Adidas May Shed Golf Business

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The FINANCIAL — Adidas AG reported a slight rise in second-quarter earnings Thursday, supported by strong sales in China and Western Europe, and said it could shed its golf unit.

The world’s second-largest sportswear maker, after Nike Inc., said net profit rose 1.4% to €146 million ($159 million), from €144 million a year earlier, according to Nasdaq.

The company’s main growth drivers were the positive performances of its Adidas and Reebok brands and strong consumer sentiment in China and Western Europe.

Compared with the same period last year, when Adidas benefited from revenue related to the FIFA World Cup, sales rose 5% to €3.9 billion, when adjusted for currency fluctuations.

Adidas’s chief executive, Herbert Hainer, was under investor pressure last year after issuing a string of profit warnings and scrapping the company’s financial targets for 2014 and 2015. In March this year, Adidas launched a new strategic plan and reported strong first-quarter results, and the embattled boss declared a financial resurgence was under way.

“We have said all along that our new strategy ‘Creating the New’ will already show first positive results this year. The second quarter is—without a doubt—proof positive for that,” Mr. Hainer said Thursday.

A blow for management in the second quarter, however, was the continued negative performance of its TaylorMade-Adidas Golf unit. Mr. Hainer has been pushing for a recovery in the business, but sluggish demand for golf equipment, inventory overhang and a poorer-than-expected performance of its new products has been a challenge for the German sporting goods maker. TaylorMade-Adidas Golf’s currency-adjusted sales were down 26% in the period. Adidas Thursday said it had engaged with Guggenheim Partners investment bank to analyze “future options” for the business, and that it in particular was looking at its Adams and Ashworth brands.

“I know that some big shareholders have been lobbying to make Adidas refocus on its best-performing segment, which is the Adidas brand,” said Cé dric Rossi, an analyst at Bryan Garnier in Paris. “Today’s statement is probably an answer to that pressure.”

Mr. Rossi said he thinks it is “too soon” for Adidas to give up on its entire golf business now. He expects Adidas to only look to sell the least profitable parts of it, such as the above mentioned brands.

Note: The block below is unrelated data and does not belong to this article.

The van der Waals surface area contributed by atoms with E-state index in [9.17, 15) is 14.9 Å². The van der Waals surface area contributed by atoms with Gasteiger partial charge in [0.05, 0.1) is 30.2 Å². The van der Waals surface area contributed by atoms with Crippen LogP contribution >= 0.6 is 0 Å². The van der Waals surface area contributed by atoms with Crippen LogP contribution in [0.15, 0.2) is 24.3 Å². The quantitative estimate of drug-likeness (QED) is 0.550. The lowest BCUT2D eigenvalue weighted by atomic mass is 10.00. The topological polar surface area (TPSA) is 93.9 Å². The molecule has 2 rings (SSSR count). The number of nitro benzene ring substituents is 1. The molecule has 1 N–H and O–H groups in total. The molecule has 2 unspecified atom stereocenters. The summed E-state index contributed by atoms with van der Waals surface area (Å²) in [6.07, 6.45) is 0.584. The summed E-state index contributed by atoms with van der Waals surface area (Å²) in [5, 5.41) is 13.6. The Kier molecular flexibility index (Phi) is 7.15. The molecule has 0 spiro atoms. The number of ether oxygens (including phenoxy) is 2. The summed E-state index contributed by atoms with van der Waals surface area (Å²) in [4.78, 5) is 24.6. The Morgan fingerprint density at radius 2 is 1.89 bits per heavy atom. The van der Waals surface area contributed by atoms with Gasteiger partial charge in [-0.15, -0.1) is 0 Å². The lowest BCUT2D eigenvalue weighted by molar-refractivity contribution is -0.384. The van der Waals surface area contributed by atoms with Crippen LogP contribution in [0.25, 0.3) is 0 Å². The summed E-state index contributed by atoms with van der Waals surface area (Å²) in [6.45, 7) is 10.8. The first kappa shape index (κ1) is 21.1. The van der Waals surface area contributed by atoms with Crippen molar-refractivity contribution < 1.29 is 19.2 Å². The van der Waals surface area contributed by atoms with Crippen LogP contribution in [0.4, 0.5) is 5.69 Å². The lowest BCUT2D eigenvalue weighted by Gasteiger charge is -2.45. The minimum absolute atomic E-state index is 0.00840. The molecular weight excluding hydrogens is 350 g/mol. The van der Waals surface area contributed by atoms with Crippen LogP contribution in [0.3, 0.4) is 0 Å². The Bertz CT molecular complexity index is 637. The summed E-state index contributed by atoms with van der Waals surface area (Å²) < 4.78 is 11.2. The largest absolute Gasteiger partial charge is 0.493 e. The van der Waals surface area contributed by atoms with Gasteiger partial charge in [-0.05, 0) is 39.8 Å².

Mr. Hainer said Thursday that the company is also working to improve golf unit promotions, pricing, costs and trade patterns.

“The outcome will and has to be a more nimble and profitable golf company,” he said.

Adidas’s currency-adjusted sales in North America were down 0.5% in the second quarter. The company reported sales growth in the region in the first quarter of the year, but at the time, higher marketing costs offset that gain.

The company recently made several internal changes to improve its North American business, including shifting top management and design resources to its regional headquarters in Portland and spending more on U.S.-targeted advertising. Mr. Hainer has said he expects Adidas to be profitable in North America by the end of the year.

Adidas’s organic sales in Greater China and Western Europe were up 19.3% and 12%, respectively.

Adidas’s rivals are also enjoying strong momentum, as global consumers are seeking to live healthier and the sporting goods market is flourishing. Baltimore-based Under Armour Inc., which according to retail-sales figures collected by SportScanInfo and Sterne Agee surpassed Adidas as the no. 2 seller of sports apparel and footwear in the U.S. last year, reported a 29% revenue surge in the second quarter. Nike Inc., Adidas’s main competitor, reported a 13% currency- adjusted sales growth in the three months ended May 31.

Late Wednesday, Adidas announced it would be buying Austrian developer and manufacturer of fitness and health applications and hardware Runtastic GmbH for €220 million. Adidas hopes Runtastic’s more than 70 million users will help boost sports shoe and apparel sales. Under Armour Inc. has also been cashing out on developers of apps to monitor personal fitness.

Adidas confirmed its guidance for 2015. The company expects sales to increase at a mid-single-digit rate on a currency neutral basis.


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